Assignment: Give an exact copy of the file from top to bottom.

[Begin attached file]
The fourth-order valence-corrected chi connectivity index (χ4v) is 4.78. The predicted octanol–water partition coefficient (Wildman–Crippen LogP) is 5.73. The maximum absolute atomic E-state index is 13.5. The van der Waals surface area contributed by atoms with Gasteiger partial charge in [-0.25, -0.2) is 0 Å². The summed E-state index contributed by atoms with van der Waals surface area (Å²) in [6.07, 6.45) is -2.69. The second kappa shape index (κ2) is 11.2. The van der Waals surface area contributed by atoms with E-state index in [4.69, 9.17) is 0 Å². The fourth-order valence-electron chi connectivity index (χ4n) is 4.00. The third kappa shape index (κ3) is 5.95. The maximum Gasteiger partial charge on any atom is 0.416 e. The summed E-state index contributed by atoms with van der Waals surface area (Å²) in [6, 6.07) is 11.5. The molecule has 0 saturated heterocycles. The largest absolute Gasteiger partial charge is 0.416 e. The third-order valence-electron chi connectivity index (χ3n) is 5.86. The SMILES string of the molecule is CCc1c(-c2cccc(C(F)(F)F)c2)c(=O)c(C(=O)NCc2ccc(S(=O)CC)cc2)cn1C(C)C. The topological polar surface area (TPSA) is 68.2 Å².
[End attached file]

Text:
The fourth-order valence-corrected chi connectivity index (χ4v) is 4.78. The predicted octanol–water partition coefficient (Wildman–Crippen LogP) is 5.73. The maximum absolute atomic E-state index is 13.5. The van der Waals surface area contributed by atoms with Gasteiger partial charge in [-0.25, -0.2) is 0 Å². The summed E-state index contributed by atoms with van der Waals surface area (Å²) in [6.07, 6.45) is -2.69. The second kappa shape index (κ2) is 11.2. The van der Waals surface area contributed by atoms with E-state index in [4.69, 9.17) is 0 Å². The fourth-order valence-electron chi connectivity index (χ4n) is 4.00. The third kappa shape index (κ3) is 5.95. The maximum Gasteiger partial charge on any atom is 0.416 e. The summed E-state index contributed by atoms with van der Waals surface area (Å²) in [6, 6.07) is 11.5. The molecule has 0 saturated heterocycles. The largest absolute Gasteiger partial charge is 0.416 e. The third-order valence-electron chi connectivity index (χ3n) is 5.86. The SMILES string of the molecule is CCc1c(-c2cccc(C(F)(F)F)c2)c(=O)c(C(=O)NCc2ccc(S(=O)CC)cc2)cn1C(C)C. The topological polar surface area (TPSA) is 68.2 Å².